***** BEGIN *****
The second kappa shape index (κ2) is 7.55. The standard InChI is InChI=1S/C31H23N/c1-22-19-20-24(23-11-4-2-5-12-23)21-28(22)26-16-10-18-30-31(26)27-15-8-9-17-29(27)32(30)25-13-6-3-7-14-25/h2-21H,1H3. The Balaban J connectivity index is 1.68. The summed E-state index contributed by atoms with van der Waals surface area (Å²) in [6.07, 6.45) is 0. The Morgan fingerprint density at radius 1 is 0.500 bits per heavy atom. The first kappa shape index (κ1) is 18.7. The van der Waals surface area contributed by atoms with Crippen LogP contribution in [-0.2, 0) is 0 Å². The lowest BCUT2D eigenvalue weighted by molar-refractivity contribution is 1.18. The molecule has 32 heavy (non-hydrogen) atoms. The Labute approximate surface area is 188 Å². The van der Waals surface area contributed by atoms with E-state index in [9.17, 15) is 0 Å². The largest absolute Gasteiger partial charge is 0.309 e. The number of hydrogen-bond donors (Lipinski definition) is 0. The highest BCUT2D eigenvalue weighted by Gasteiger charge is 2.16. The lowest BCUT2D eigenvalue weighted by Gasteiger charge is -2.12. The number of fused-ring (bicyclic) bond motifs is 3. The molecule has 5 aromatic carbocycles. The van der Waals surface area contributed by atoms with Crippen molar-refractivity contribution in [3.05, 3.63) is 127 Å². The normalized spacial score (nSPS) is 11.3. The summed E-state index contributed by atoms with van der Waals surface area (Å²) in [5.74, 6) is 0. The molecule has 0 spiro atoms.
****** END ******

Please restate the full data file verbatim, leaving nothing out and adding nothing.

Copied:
The second kappa shape index (κ2) is 7.55. The standard InChI is InChI=1S/C31H23N/c1-22-19-20-24(23-11-4-2-5-12-23)21-28(22)26-16-10-18-30-31(26)27-15-8-9-17-29(27)32(30)25-13-6-3-7-14-25/h2-21H,1H3. The Balaban J connectivity index is 1.68. The summed E-state index contributed by atoms with van der Waals surface area (Å²) in [6.07, 6.45) is 0. The Morgan fingerprint density at radius 1 is 0.500 bits per heavy atom. The first kappa shape index (κ1) is 18.7. The van der Waals surface area contributed by atoms with Crippen LogP contribution in [-0.2, 0) is 0 Å². The lowest BCUT2D eigenvalue weighted by molar-refractivity contribution is 1.18. The molecule has 32 heavy (non-hydrogen) atoms. The Labute approximate surface area is 188 Å². The van der Waals surface area contributed by atoms with E-state index in [9.17, 15) is 0 Å². The largest absolute Gasteiger partial charge is 0.309 e. The number of hydrogen-bond donors (Lipinski definition) is 0. The highest BCUT2D eigenvalue weighted by Gasteiger charge is 2.16. The lowest BCUT2D eigenvalue weighted by Gasteiger charge is -2.12. The number of fused-ring (bicyclic) bond motifs is 3. The molecule has 5 aromatic carbocycles. The van der Waals surface area contributed by atoms with Crippen molar-refractivity contribution in [3.05, 3.63) is 127 Å². The normalized spacial score (nSPS) is 11.3. The summed E-state index contributed by atoms with van der Waals surface area (Å²) in [5.74, 6) is 0. The molecule has 0 spiro atoms.